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Thought Leadership

An Unwanted Spotlight: DOJ Announces Hospice Fraud Is Top Priority



In this episode, Husch Blackwell’s Meg Pekarske and Jonathan Porter, a former federal prosecutor, discuss takeaways from the recent American Bar Association’s Annual National Institute on Health Care Fraud. Most importantly, they will explore what the hospice industry can expect after hearing the remarks of Lisa Miller, the Department of Justice’s (DOJ) Deputy Assistant Attorney General who oversees the Criminal Fraud Section. According to Miller, data has shown an increase in costs to the Medicare program resulting from claims for hospice care. Therefore, combating health care fraud is going to be a top priority for the DOJ. Be sure to tune in for this important episode. You won’t want to miss it.

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00;00;05;01 - 00;00;31;27
Meg Pekarske
Hello and welcome to Hospice Insights, The Law and Beyond, where we connect you to what matters in the ever changing world of hospice and palliative care. An Unwanted Spotlight: DOJ Announces Hospice Fraud Is Top Priority. Jonathan Porter, my colleague, former federal prosecutor, so glad you can join me for what will be a really interesting conversation. So thanks for being here.

00;00;32;13 - 00;00;34;29
Jonathan Porter
Thanks, Meg. Excited to, excited to talk again.

00;00;35;05 - 00;01;26;02
Meg Pekarske
You're just coming back from presenting at the ABA's annual Broad Institute Health Care Fraud Institute I. It doesn't roll off the tongue for me, but I know you're speaking there. But obviously you went to the conference as well, and so I wanted to connect with you sort of about what jumped out at you. That seemed important. I mean, the big thing, which we'll talk about in a second, is the keynote that was given by someone from DOJ, where on fortunately, hospice was a leader in terms of where their focus is going to be. But but that sort of talk more generally about what was new, what was the same, you know, what's going on in the terms of health care fraud.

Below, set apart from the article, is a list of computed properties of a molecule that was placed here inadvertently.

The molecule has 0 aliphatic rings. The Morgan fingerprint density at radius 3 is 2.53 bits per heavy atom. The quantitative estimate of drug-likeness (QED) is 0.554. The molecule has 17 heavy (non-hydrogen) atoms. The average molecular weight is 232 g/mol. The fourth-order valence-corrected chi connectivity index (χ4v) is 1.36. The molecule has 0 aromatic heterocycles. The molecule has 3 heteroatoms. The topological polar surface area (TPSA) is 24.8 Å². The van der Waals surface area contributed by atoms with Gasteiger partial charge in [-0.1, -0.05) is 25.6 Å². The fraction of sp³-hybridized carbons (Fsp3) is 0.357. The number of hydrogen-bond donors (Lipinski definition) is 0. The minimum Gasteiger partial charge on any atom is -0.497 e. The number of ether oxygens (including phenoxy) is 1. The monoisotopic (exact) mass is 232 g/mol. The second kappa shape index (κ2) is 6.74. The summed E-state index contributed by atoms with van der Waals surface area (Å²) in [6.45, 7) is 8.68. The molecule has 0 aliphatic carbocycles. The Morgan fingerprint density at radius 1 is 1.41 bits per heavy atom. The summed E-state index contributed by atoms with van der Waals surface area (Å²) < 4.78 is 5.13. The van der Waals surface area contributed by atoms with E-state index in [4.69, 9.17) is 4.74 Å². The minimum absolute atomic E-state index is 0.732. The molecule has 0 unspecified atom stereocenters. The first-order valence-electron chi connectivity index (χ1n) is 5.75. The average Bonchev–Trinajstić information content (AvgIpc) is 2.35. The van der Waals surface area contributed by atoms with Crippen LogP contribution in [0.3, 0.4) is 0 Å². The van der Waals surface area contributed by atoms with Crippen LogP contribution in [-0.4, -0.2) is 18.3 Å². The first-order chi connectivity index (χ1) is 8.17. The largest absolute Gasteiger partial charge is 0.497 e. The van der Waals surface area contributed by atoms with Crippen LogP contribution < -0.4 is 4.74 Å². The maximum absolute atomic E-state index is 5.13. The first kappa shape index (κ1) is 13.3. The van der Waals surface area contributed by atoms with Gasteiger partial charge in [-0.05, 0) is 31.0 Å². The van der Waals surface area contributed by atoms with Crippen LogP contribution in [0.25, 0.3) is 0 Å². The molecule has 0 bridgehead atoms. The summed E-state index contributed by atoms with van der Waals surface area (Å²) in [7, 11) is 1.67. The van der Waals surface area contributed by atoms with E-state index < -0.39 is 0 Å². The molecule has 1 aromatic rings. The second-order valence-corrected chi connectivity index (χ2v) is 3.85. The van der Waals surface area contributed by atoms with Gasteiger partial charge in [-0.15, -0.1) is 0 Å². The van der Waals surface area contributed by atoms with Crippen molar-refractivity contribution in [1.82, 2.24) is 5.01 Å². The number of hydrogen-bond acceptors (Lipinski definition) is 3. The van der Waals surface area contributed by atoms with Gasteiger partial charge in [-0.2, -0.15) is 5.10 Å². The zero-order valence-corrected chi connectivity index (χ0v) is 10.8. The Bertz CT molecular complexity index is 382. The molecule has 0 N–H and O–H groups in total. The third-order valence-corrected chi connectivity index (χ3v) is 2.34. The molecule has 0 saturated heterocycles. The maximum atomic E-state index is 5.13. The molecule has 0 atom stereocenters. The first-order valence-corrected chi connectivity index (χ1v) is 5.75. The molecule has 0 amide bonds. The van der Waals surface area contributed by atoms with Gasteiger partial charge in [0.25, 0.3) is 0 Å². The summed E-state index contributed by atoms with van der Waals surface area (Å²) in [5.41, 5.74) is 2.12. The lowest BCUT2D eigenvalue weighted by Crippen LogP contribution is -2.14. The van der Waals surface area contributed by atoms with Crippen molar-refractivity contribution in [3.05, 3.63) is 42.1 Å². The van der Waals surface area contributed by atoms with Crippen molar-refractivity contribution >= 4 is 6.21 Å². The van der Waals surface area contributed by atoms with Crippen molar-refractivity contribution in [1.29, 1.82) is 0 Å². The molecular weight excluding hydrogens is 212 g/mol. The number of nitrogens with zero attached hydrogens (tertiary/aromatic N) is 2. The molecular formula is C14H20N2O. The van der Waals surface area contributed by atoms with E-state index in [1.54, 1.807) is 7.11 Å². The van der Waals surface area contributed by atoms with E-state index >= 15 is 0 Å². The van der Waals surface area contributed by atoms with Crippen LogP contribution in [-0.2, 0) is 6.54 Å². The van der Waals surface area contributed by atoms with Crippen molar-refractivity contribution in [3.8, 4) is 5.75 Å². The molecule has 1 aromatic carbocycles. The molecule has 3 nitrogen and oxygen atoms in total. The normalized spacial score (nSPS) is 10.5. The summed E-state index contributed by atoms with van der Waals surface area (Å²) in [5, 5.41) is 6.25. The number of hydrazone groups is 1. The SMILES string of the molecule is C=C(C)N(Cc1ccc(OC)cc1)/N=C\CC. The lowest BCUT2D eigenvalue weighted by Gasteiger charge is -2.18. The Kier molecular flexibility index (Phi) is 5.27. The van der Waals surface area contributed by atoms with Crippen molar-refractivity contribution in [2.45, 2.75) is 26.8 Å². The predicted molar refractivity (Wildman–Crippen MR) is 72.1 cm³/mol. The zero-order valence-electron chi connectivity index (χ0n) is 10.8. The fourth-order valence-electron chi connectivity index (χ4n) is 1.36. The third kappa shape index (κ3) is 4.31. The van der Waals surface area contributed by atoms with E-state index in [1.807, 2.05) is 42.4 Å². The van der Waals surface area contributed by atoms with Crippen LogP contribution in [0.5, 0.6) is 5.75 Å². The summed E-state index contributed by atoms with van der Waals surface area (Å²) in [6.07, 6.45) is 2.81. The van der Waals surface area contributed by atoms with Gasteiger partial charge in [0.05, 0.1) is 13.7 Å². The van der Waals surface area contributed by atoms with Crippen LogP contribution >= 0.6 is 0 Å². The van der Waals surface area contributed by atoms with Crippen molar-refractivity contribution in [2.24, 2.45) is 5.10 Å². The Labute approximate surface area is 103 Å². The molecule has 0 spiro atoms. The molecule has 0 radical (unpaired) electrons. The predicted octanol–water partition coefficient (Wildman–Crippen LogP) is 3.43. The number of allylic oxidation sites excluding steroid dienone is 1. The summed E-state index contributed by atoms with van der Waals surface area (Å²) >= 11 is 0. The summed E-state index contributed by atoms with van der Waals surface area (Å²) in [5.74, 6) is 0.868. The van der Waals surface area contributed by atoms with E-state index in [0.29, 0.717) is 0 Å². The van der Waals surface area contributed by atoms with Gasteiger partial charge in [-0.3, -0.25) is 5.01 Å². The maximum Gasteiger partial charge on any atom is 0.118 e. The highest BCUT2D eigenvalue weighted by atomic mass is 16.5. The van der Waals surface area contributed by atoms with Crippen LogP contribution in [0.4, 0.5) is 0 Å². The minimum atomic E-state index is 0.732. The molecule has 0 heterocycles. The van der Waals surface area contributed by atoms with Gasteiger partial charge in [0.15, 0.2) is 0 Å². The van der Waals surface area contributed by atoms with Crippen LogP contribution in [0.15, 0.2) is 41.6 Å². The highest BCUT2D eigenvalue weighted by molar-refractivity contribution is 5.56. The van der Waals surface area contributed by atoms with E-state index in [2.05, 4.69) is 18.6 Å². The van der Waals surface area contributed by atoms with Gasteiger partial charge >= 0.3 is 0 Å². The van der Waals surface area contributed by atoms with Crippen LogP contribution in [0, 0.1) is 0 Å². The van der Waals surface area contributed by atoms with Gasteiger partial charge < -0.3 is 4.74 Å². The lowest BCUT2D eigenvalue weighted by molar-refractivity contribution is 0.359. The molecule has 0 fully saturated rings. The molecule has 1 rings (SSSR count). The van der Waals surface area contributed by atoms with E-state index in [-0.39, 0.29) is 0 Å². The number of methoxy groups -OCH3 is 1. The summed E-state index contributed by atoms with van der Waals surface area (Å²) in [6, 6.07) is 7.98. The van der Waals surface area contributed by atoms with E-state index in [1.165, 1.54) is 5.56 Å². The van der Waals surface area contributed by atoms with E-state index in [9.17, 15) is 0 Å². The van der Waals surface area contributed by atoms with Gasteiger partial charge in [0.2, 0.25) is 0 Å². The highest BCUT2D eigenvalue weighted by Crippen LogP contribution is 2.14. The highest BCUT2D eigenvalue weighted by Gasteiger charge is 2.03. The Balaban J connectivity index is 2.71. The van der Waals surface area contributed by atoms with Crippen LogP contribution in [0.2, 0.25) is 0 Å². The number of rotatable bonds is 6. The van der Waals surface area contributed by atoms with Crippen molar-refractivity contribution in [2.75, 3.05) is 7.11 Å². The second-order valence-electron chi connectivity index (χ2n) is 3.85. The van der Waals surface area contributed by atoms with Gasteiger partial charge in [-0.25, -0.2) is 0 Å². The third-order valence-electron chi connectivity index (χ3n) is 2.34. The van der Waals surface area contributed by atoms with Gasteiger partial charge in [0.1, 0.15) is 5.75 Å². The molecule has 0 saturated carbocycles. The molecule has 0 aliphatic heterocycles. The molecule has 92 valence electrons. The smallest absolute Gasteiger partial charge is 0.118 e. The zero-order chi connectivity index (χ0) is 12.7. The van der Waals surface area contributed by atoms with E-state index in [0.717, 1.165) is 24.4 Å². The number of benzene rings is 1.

00;01;26;22 - 00;03;10;10
Jonathan Porter
Yeah. Good question, Meg. It was a it was a great conference. This is my first time at this particular conference, the ABA National Institute on Health Care Fraud. When I was a federal prosecutor, I got I got in the speaking circuit on health care fraud issues. But it's my first time at this one. It was an excellent, excellent conference. A lot of a lot of leadership from DOJ was there and they talked about priorities and where they're going. I my one of my two panels was with a good friend of mine, Kate Wagner, who's a trial attorney with the Criminal Division Fraud section, Health Care Fraud Unit Strike Force on like National Rapid Response Strike Force. She's a super long title and she she and I did a lot of we spoke on telehealth fraud together. She and I did a lot of telehealth fraud cases together. That appears to be a continue in area of of enforcement telehealth fraud, which is not really telehealth, but it's sort of couched as telehealth. That's going to be a big area going forward. And then a lot of people are asking questions about that. Minnesota False Claims Act trial from from earlier this year. The medical device company. But that that got rung up after a trial. And I think the I think I saw recently the court just entered a judgment of $489 million against this medical device distributor. I think it was people were talking about that. But definitely the deputy assistant attorney general's comments on hospice raised some eyebrows. And the reason we're talking about it, Meg, as soon as as soon as she said that, I sent you an email saying you're not going to believe what what what I just heard.

00;03;10;21 - 00;03;36;07
Meg Pekarske
Yes. No, I when I saw your email, my heart sort of sank because it's not the spotlight that we want to have. And so this is the keynote. It was Lisa miller who is the is it the DOJ's deputy assistant attorney general. So I guess where does that put Lisa and the chain of command?

00;03;37;04 - 00;04;02;28
Jonathan Porter
Yeah. Good question. So she's she's within main justice. She's right below complete. Who's the assistant attorney general Over the over the Criminal division. Lisa miller, long time longtime federal prosecutor. I think she was in Miami for for a long time. She's overseeing the she oversees the entire fraud section, I believe. But that includes the the main justice's health care fraud unit.

00;04;03;17 - 00;04;48;05
Meg Pekarske
And the criminal fraud section. So, yes, yes, serious stuff she's working with, which when you're top of mind for her, that's that's a scary thing. But that's first sort of allay everyone's heart palpitations going on as we're talking about this. Because, you know, when she's raising a hospice, it's in the context of what is a pretty like, unbelievable. No one listening to this podcast is, I'm sure, doing. So. Why don't you give a little color to, you know, she focused on a particular hospice case that was very egregious that obviously everyone would agree like this is very disturbing.

00;04;49;04 - 00;07;28;09
Jonathan Porter